Glenn

    • #5194
      Andrew Wardlaw
      Participant

      Fade In is also a good screenwriting option. Reasonable price, good features, enough working pro’s use it that if you’re ever talking to a film/tv producer, there’s no baggage. And it’s common enough that on my last writing collaboration, everyone just happened to be using it.

      (I also come from film/tv.)

      • #5197
        Glenn Mercer
        Participant

        I have Fade In as well. It’s the program I use most right now. As you know, it’s very similar to Final Draft, but cheaper. There are also a few features that seem a bit more intuitive with Fade In. The best program I’ve ever used is Movie Magic Screenwriter. Without a doubt it is the most intuitive program that gets out of your and just lets you write. Unfortunately, it wasn’t updated for years and now it’s unusable on modern Macs. I’ve read they’re Beta testing a new version, but it’s been a slow process. When/if they get it working, I’ll definitely go back to it.

      • #5198
        Andrew Wardlaw
        Participant

        Woah, sending me back with Movie Magic. I used to have a (stolen) copy of both Final Draft and Movie Magic, back when you’d “confirm” it was real by putting the CD in the computer. I’d bounce between the two, usually based on whichever one gave me the page count I preferred, lol.

      • #5199
        Glenn Mercer
        Participant

        Haha, nice. I can go back even further… Hollywood Screenwriter… it was basically a no frills, Windows only, Movie Magic Screenwriter. I think they made it before software companies started giving out free trials. I think I had to load the disk every time I opened the program.

        Speaking of Movie Magic, though. It had two features built into its default template that I miss every time I use Final Draft, or Fade In. With MM, if you want to split a dialogue passage and add a line of action, in between, you’d just hit enter where you want it split and the the character name would automatically go into place for both lines of dialogue. With FD and FI, you have to hit enter a couple times and then go to the line above the second dialogue and tab over to add the character name, and then when you hit enter you have to go down and delete the line that was created by entering the character. It is so infuriating. Also, in MM you have the option of centering your title on the top of your first page as an element in the default template. With FD and FI, you have to create a new element for that and then save it as a new template if you want to use it on another script. MMSW had a few simple ways of doing things. Even their margin/page cheats seemed to work better.

    • #5203
      Matthew Boudreau
      Keymaster

      I’m thankful for any software that format’s the script for me. Back in college, I had to format everything myself, which was a pain in the ass that led to more formatting and less flow. I started out like Andy, with a grifted copy of MM. I tried Final Draft for a while, but like all industry standards, it was clunky, overblown and didn’t really play well with others. I’m using a pro version of WriterDuet. It lets me collaborate with other writers in realtime and has a huge chink of reports and tweaks for post-production.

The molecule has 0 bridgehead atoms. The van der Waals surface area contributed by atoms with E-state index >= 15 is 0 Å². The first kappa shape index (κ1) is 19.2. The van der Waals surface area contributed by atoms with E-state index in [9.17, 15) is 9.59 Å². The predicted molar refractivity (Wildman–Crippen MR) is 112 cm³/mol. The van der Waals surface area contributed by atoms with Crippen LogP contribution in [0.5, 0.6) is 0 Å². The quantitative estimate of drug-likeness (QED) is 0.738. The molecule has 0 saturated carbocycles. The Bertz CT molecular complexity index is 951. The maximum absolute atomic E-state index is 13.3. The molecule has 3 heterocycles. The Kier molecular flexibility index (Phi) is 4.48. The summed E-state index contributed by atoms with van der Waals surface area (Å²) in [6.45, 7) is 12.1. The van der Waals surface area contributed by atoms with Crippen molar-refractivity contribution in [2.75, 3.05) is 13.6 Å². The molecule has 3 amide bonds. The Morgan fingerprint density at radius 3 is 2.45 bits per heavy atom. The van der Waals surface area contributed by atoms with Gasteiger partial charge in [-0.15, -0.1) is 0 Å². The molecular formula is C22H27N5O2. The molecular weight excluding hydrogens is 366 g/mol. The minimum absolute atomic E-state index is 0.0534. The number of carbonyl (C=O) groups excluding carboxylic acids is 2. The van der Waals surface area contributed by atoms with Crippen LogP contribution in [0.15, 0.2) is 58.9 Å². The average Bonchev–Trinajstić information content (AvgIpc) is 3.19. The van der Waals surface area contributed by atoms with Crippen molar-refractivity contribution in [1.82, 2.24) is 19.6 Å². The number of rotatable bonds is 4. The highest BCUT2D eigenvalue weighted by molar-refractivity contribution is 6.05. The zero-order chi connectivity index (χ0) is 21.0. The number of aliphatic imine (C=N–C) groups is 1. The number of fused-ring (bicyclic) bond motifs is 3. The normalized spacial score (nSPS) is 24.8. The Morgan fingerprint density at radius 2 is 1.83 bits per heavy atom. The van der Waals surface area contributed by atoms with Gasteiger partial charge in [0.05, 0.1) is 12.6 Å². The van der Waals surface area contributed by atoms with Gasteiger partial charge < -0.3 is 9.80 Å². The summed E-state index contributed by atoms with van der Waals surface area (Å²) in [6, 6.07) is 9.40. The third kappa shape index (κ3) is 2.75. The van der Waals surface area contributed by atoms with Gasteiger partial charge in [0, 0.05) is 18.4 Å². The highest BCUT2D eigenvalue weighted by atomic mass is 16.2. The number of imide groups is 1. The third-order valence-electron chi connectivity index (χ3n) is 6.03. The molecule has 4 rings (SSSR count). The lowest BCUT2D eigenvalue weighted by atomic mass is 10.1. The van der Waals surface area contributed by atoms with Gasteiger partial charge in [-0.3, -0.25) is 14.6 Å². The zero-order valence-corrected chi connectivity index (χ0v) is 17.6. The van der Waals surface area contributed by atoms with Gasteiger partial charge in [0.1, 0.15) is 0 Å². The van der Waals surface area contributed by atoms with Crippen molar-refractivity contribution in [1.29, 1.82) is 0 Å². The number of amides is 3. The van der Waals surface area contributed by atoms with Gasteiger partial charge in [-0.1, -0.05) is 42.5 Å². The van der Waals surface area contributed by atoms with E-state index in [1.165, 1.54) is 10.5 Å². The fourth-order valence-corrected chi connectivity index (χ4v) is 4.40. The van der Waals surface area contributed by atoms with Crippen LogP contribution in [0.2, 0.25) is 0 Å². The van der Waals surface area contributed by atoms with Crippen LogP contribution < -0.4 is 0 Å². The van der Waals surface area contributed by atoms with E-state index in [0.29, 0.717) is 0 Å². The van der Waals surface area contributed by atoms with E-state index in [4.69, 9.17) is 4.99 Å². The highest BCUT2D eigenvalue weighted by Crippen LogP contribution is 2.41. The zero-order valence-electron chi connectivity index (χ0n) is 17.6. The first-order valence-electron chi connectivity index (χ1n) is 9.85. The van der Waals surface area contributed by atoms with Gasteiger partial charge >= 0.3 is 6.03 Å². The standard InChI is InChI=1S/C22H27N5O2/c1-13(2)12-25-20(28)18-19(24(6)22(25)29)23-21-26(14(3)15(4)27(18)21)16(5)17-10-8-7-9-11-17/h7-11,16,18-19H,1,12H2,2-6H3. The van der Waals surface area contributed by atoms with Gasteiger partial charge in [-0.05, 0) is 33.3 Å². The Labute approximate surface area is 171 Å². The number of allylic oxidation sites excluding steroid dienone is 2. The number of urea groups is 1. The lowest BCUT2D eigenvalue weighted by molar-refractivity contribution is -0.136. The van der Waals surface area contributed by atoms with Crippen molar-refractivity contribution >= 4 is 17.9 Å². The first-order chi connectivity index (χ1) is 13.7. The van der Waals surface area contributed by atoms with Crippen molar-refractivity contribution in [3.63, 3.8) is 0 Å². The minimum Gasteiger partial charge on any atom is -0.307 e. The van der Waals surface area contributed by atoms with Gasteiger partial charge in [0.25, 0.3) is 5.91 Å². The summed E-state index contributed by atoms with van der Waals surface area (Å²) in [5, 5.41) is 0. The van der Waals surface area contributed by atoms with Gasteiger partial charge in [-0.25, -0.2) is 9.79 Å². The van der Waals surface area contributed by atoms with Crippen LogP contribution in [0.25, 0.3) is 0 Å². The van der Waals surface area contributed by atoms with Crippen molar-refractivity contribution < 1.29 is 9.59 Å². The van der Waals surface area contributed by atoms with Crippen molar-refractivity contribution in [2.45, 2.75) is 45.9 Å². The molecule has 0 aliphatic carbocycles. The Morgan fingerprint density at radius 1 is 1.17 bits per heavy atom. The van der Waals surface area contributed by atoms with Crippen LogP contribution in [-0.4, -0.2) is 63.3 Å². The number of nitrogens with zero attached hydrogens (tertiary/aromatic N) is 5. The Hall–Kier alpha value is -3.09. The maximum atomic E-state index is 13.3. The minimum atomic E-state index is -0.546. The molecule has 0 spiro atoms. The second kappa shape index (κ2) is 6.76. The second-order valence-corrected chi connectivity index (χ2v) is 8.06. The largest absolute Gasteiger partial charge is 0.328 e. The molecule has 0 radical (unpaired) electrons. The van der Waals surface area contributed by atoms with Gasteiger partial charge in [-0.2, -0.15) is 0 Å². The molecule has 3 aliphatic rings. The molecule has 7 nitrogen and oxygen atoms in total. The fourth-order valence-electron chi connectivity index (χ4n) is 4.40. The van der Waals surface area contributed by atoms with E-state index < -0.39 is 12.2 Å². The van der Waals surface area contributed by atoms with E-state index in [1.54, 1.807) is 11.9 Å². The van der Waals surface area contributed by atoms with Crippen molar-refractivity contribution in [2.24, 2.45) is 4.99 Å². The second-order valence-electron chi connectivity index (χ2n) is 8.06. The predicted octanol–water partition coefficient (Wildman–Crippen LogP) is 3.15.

• #5209
        Glenn Mercer
        Participant

        I hear you Matt! Back in the day when I started writing, I bought a composition book and wrote the script by hand and then I attempted to use a word processor that had a ribbon sized screen. The good old days. Although I have thought about getting a composition book and writing a script by hand again. I have the Writer Duet app on my phone. It’s pretty good but I haven’t tried the desktop version.

    • #5210
      Glenn Mercer
      Participant

      So, I just finished a basic rewrite of one of my screenplays for a contest… entered. It needs some work but I needed to strip away some of the fat and get to the barebones of the story. The contest deadline forced me to do just that. I’m going to let it simmer for a few weeks while I start my next feature and audio script. I already have some ideas.

    • #5217
      Leslie M
      Participant

      I have a script. How do I gather a team? Where do I advertise? 😉

      • #5226
        Matthew Boudreau
        Keymaster

        Hi Leslie! Welcome aboard!
        Apologies for my delayed response. Monique and I have been in South Dakota picking up our son from fieldwork with Americorps and just got back.

        Pardon our dust. The site is new and we’re transitioning away from a Facebook-focused group so others can participate.

        Starting with the basics: Are you looking to direct the script yourself? Do you have any portion of a team that you are looking to work with or are you starting from scratch? If you’re just learning and want to do a lot of it yourself, I and others are available to guide you. All of our moderators have experience producing audio scripts, so definitely get their insights!

        Monique mentioned another post so I’ll catch up with you over there.

      • #5251
        Leslie M
        Participant

        Thanks, Matthew! As you will have seen in the other post, I have a script, an ally in Patricia, and not much else. Rod Henderson (not on this site but I’ll let him know to join) is interested in co-directing or co-producing. Looking forward to teaming up with some folks! Thank you.